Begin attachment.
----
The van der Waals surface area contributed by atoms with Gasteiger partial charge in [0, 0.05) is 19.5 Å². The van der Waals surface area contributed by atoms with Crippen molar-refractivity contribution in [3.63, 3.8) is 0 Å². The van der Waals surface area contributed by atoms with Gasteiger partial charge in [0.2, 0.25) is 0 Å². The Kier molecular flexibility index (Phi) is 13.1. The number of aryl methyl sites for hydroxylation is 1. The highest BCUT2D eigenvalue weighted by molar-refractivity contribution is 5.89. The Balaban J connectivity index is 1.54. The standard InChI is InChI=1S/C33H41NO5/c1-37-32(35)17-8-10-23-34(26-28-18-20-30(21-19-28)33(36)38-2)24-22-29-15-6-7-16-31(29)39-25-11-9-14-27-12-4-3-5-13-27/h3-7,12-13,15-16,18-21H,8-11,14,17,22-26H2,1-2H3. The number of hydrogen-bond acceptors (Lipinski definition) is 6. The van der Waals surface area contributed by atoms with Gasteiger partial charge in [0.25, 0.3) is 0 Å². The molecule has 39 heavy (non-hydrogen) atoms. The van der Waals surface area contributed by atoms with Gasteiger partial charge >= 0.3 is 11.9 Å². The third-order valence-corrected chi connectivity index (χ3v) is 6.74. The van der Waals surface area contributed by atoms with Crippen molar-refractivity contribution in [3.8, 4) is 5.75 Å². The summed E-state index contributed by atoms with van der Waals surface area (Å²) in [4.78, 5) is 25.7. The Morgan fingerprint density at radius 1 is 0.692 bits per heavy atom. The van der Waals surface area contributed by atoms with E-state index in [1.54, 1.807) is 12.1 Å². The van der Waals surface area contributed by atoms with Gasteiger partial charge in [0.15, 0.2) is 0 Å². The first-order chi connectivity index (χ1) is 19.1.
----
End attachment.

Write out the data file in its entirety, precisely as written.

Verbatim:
The van der Waals surface area contributed by atoms with Gasteiger partial charge in [0, 0.05) is 19.5 Å². The van der Waals surface area contributed by atoms with Crippen molar-refractivity contribution in [3.63, 3.8) is 0 Å². The van der Waals surface area contributed by atoms with Gasteiger partial charge in [0.2, 0.25) is 0 Å². The Kier molecular flexibility index (Phi) is 13.1. The number of aryl methyl sites for hydroxylation is 1. The highest BCUT2D eigenvalue weighted by molar-refractivity contribution is 5.89. The Balaban J connectivity index is 1.54. The standard InChI is InChI=1S/C33H41NO5/c1-37-32(35)17-8-10-23-34(26-28-18-20-30(21-19-28)33(36)38-2)24-22-29-15-6-7-16-31(29)39-25-11-9-14-27-12-4-3-5-13-27/h3-7,12-13,15-16,18-21H,8-11,14,17,22-26H2,1-2H3. The number of hydrogen-bond acceptors (Lipinski definition) is 6. The van der Waals surface area contributed by atoms with Gasteiger partial charge in [0.25, 0.3) is 0 Å². The molecule has 39 heavy (non-hydrogen) atoms. The van der Waals surface area contributed by atoms with Gasteiger partial charge >= 0.3 is 11.9 Å². The third-order valence-corrected chi connectivity index (χ3v) is 6.74. The van der Waals surface area contributed by atoms with Crippen molar-refractivity contribution in [3.8, 4) is 5.75 Å². The summed E-state index contributed by atoms with van der Waals surface area (Å²) in [4.78, 5) is 25.7. The Morgan fingerprint density at radius 1 is 0.692 bits per heavy atom. The van der Waals surface area contributed by atoms with E-state index in [1.54, 1.807) is 12.1 Å². The van der Waals surface area contributed by atoms with Gasteiger partial charge in [0.15, 0.2) is 0 Å². The first-order chi connectivity index (χ1) is 19.1.